Occasional posts on subjects including field recording, London history and literature, other websites worth looking at, articles in the press, and news of sound-related events.

21 June 2011

Les Passages Couverts – English Style

I AM AN ENGLISHMAN living in Paris where I record sound. Most of my work involves capturing the street sounds of Paris but I do sometimes venture further afield.

Recently, I spent a long weekend in the north east of England partly to recharge my batteries and partly to record the sights and sounds of that delightful part of the world.

Northumbrian countryside

But while I was there, echoes of Paris were never far away. Sometime ago, I wrote a blog piece about les passages couverts, the wonderful early nineteenth-century Parisian arcades that first introduced the notion of primitive ‘shopping malls’ - a group of shops clustered together, inside and under cover. Delightful as these passage couverts are, they are not exclusive to Paris - they are to be found in England too.

Arcade picture 1

I discovered this one, the Central Arcade, whilst visiting Newcastle-upon-Tyne recently. It’s Edwardian, built in 1906, designed by Oswald and Son of Newcastle and I think equally as elegant as the Passage Verdeau or the Passage Jouffroy in Paris.

Arcade picture 2

What made the Central Arcade particularly special was the completely unexpected surprise I came upon whilst I was exploring it. In the arcade is one the UK’s longest established and largest music stores which goes by the unlikely name of JG Windows. It’s a veritable emporium of all things musical - acoustic and digital pianos, keyboards, synthesizers, electric, acoustic and classical guitars and much, much more.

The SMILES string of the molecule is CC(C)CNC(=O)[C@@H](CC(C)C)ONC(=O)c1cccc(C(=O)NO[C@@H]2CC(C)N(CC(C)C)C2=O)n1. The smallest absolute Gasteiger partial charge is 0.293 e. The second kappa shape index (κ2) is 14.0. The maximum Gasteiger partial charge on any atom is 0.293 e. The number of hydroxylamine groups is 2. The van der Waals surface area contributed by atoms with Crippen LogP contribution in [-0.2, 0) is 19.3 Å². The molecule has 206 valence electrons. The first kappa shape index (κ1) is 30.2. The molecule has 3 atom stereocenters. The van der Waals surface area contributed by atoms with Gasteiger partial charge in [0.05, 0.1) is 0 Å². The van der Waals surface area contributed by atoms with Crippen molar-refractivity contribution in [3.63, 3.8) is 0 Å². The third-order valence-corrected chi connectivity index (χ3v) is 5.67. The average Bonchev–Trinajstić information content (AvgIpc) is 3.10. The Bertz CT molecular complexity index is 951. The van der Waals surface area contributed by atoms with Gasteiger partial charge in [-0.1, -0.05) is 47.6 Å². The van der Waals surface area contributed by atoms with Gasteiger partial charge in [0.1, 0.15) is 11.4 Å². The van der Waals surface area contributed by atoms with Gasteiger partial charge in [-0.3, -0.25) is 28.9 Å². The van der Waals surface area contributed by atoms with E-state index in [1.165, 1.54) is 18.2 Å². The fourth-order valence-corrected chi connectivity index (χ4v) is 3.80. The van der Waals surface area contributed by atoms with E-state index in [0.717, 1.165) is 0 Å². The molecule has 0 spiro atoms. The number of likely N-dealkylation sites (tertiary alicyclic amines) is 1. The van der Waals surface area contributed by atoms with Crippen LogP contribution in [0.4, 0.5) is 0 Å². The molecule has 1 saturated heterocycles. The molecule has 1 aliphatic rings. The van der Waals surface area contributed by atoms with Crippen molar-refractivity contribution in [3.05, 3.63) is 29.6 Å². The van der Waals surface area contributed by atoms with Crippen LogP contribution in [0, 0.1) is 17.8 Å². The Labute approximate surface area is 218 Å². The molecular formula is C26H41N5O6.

Arcade picture 3

Stepping inside, I was delighted to find my sound of the day.

Inside JG Windows:

A man walked in off the street and sat down at an £8,000 digital piano. He put his briefcase down beside him and began playing. The lower register of the piano was transformed into a string bass for his left hand whilst his right hand caressed the piano sounds in the upper registers. I was transfixed. When he finished playing, he simply picked up his briefcase and left just as quickly as he came without speaking a word to anyone.

I couldn’t help wondering what his story was. Was he a frustrated musician who couldn’t afford an £8,000 digital piano? Maybe he was road testing it with a view to buying it – or maybe he just needed a musical fix before heading off for his next appointment. Who knows? Whatever his motivation the sound he made obviously pleased him … and it certainly pleased me.

What I took away from this was that, if we take the time to listen, there are captivating sounds to be found everywhere – in Paris, in London, and in Newcastle too.

Des Coulam has a passion for recording and preserving our sonic environment. He writes and records the Soundlandscapes blog at